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Federal judge mulls blocking portions of Florida's latest election law

'I think a lot of folks are in limbo,' Cesar Ruiz, an attorney with Latino Justice, says
Posted at 6:00 PM, Jun 28, 2023

TALLAHASSEE, Fla. — A federal judge is considering whether to pause portions of Florida's new election law, set to take effect on Saturday.

For more than three hours, U.S. District Judge Mark E. Walker heard arguments in an injunction hearing largely focused on the law's non-citizen provisions. Approved earlier this year in SB 7050, the law fines third-party voter registration groups $50,000 for each non-citizen, including permanent residents, who "collect" or "handle" voter registration forms on the organization's behalf.

Plaintiffs, a collection of immigrant and voter advocacy groups, consider that discrimination. They believe the law violates the First and 14th Amendments. Attorneys warned, without an injunction, the new rules would chill political speech and shutter organizations relying on non-citizen volunteers and staff.

"This law would essentially put their whole workforces at risk," Adriel I. Cepeda Derieux, an attorney with the ACLU, said.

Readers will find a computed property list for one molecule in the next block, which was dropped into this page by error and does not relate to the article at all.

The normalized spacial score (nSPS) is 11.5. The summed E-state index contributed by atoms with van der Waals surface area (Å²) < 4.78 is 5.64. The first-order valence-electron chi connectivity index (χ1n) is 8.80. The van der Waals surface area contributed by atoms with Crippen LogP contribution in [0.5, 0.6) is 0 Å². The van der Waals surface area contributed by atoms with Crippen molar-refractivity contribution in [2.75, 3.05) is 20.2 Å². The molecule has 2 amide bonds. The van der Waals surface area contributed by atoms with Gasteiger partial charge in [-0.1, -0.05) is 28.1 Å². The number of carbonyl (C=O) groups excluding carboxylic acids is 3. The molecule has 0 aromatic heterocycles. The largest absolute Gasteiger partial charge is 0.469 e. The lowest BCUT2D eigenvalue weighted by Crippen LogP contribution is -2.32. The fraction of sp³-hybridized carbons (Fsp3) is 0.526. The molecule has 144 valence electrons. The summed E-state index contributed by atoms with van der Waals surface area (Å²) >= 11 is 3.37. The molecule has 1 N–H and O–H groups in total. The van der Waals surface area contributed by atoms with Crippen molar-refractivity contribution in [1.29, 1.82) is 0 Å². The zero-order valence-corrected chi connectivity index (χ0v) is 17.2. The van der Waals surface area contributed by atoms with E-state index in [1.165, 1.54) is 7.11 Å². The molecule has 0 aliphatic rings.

Cesar Ruiz, an attorney with Latino Justice, said third-party registration groups he represents are weighing what to do when the law begins. Some may scale back or freeze operations —kneecapping efforts to engage marginalized people.

"I think a lot of folks are in limbo," Ruiz said. "We struggle to advise them one way or another because we know the impact this law is going to have on July 1. I can tell you right now it's a wait-and-see approach until we get verification on what kind of impact this will have on our clients."

Attorneys for the state declined to comment after the hearing, but in the courtroom, they argued Florida was well within its rights to make the changes. Their provisions Republican backers told us were for voter integrity during the lawmaking session.

"Confidence amongst Floridians is at an all-time high in the way that we conduct our elections," state Rep. Lawrence McClure, R-Plant City, said in April. He helped shepherd the bill in the House.

"But that doesn't mean you stop working on it," McClure said.

Walker, an appointee of President Barack Obama, will now have the final say on the injunction. He has previously scolded Florida's GOP over recent election laws, considering reforms in 2021 discriminatory.

Walker said he'd have a decision on the injunction of the new policy as quickly as possible, though he cautioned it would likely take him longer than four days to draft an order.